The National Health Insurance Assessment and Service (HIRA) urged citizens to take caution as sunburn patients are increasing in number annually with a majority of the cases happening in August.
According to medical big data of the HIRA, the number of patients suffering from sunburn increased from 8,868 in 2014 to 10,991 in 2015, 11,743 in 2016, and 11,106 in 2017.
Because many people self-medicate themselves at home without going to the hospital, the actual number of patients is estimated to be higher, the government agency said.
The patients in August accounted for 31.4 percent of the total sunburn cases, and the patients in August and July accounted for half of the total patients.
By age group, those in their 20s, who enjoyed active outdoor lives, had the most cases of sunburns with 29.6 percent, followed by 30s with 28.9 percent and 40s with 17.2 percent.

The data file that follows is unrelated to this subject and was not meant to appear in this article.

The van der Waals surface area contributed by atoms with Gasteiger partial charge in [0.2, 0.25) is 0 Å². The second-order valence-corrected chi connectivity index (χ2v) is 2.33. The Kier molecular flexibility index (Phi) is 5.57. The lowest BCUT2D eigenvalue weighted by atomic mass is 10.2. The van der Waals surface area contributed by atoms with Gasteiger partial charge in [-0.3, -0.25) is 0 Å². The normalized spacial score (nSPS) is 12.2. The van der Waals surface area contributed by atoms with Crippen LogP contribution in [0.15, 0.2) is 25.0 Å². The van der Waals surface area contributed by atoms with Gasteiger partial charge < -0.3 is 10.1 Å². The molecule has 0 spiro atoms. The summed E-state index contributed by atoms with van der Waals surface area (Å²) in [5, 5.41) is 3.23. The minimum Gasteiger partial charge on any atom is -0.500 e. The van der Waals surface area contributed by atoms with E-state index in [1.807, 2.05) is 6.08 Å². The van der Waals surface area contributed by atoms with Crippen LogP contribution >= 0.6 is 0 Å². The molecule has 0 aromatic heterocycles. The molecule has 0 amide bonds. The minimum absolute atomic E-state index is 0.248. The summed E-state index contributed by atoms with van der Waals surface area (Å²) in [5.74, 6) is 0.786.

Sunburns are inflammatory reactions on a person’s skin caused by ultraviolet B (UVB), a leading cause of sunburn, skin cancer, photo-aging, and pigmentation. Symptoms include red spots and a prickling sensation and usually occur to people who stay out in the sun for an extended period.
Daylight sunburns appear four to six hours later after exposure to ultraviolet light. As the skin becomes red, the skin becomes hot, swollen and itchy. It can also create blisters and cause the skin to peel off. Symptoms often last more than a week, while the higher the exposure to ultraviolet light can make symptoms worse.
Those exposed to sunburn should cool the area and lower the skin temperature around the burn and visit hospitals to treat blisters.
"To prevent sunburn, it is best to avoid outdoor activities from 11 a.m. to 100 p.m., and apply sunscreen with a high sun protection factor (SFP) outdoors," a HIRA official said.